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Novel nonpharmacologic approaches for stroke prevention in atrial fibrillation: results from clinical trials.

Proietti R, Joza J, Arensi A, Levi M, Russo V, Tzikas A, Danna P, Sagone A, Viecca M, Essebag V - Med Devices (Auckl) (2015)

Bottom Line: At this time, the most effective long-term solution to protect patients from stroke and thromboembolism is oral anticoagulation, either with vitamin K antagonists (VKAs) or a novel oral anticoagulant (NOAC).Despite the significant benefits they confer, both VKAs and NOACs are underused because of their increased potential for bleeding, and VKAs are underused because of their narrow therapeutic range, need for regular international normalized ratio checks, and interactions with food or medications.Percutaneous LAA closure, as an alternative to anticoagulation, has been increasingly used during the last decade in an effort to reduce stroke risk in nonvalvular AF.

View Article: PubMed Central - PubMed

Affiliation: McGill University Health Center, Montreal, QC, Canada ; Cardiology Department, Luigi Sacco Hospital, Milano, Italy.

ABSTRACT
Atrial fibrillation (AF), the most common cardiac arrhythmia, confers a 5-fold risk of stroke that increases to 17-fold when associated with mitral stenosis. At this time, the most effective long-term solution to protect patients from stroke and thromboembolism is oral anticoagulation, either with vitamin K antagonists (VKAs) or a novel oral anticoagulant (NOAC). Despite the significant benefits they confer, both VKAs and NOACs are underused because of their increased potential for bleeding, and VKAs are underused because of their narrow therapeutic range, need for regular international normalized ratio checks, and interactions with food or medications. In patients with nonvalvular AF, approximately 90% of strokes originate from the left atrial appendage (LAA); in patients with rheumatic mitral valve disease, many patients (60%) have strokes that originate from the left atrium itself. Surgical LAA amputation or closure, although widely used to reduce stroke risk in association with cardiac surgery, is not currently performed as a stand-alone operation for stroke risk reduction because of its invasiveness. Percutaneous LAA closure, as an alternative to anticoagulation, has been increasingly used during the last decade in an effort to reduce stroke risk in nonvalvular AF. Several devices have been introduced during this time, of which one has demonstrated noninferiority compared with warfarin in a randomized controlled trial. This review describes the available technologies for percutaneous LAA closure, as well as a summary of the published trials concerning their safety and efficacy in reducing stroke risk in AF.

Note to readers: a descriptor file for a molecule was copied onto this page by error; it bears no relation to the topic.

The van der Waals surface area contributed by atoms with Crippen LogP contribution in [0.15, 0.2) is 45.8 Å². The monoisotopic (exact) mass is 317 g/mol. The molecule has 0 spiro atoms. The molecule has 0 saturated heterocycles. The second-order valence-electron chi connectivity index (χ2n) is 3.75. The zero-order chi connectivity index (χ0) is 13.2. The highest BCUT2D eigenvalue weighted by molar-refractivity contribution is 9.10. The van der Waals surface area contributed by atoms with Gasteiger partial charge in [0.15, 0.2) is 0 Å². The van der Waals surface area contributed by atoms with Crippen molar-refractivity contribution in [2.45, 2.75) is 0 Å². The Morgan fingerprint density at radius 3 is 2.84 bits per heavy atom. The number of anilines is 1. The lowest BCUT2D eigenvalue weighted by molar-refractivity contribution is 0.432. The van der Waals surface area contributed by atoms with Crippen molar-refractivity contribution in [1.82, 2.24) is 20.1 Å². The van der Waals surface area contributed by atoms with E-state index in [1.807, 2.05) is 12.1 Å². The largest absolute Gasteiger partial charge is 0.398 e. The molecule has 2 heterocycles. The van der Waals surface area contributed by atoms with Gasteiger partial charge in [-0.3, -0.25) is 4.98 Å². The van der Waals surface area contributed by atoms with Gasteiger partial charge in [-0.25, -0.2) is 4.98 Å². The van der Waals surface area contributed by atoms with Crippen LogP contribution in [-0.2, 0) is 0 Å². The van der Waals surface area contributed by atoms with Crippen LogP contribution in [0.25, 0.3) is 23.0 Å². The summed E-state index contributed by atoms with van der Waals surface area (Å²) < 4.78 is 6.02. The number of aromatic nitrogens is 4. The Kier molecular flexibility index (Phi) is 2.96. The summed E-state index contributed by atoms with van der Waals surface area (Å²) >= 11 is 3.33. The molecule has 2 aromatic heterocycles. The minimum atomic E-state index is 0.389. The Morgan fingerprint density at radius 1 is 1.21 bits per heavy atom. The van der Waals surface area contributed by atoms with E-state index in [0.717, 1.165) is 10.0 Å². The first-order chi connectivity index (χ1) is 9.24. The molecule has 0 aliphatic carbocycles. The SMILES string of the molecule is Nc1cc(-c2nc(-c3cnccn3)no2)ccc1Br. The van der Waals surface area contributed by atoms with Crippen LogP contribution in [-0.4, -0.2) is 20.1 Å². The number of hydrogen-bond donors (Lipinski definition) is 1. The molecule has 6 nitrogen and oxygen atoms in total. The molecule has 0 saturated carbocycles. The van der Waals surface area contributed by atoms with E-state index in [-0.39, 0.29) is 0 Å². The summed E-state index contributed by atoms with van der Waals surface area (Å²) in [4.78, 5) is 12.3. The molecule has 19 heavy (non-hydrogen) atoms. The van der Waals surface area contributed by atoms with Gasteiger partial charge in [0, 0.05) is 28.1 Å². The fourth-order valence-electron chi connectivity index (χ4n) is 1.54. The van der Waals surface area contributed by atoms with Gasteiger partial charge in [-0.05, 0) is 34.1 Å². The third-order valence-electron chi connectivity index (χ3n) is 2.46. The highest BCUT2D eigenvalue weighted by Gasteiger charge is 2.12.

No MeSH data available.


Related in: MedlinePlus

Amplatzer Amulet.Notes: Note the increased length of the distal lobe and the diameter of the proximal disc. Note the amulet has the screw inside while the ACP has a screw through it.
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f4-mder-8-103: Amplatzer Amulet.Notes: Note the increased length of the distal lobe and the diameter of the proximal disc. Note the amulet has the screw inside while the ACP has a screw through it.

Mentions: The newest Amplatzer Amulet (ACP-2) is the evolution of the original ACP device, a dedicated device for percutaneous LAA occlusion (Figure 4). The main design of the first generation ACP-1 is maintained, although several features were modified to improve feasibility of implantation procedure and orifice sealing: the stabilizing wires are stiffer and the number is increased from six to ten pairs, larger sizes are available (31 and 34 mm), the length of the distal lobe is increased by 2–3 mm, and the diameter of the proximal disc was increased by 5.5–8 mm. Freixa et al52 reported successful implantation in 24 of 25 patients with no periprocedural complications and no strokes at 3 months, suggesting feasibility and safety.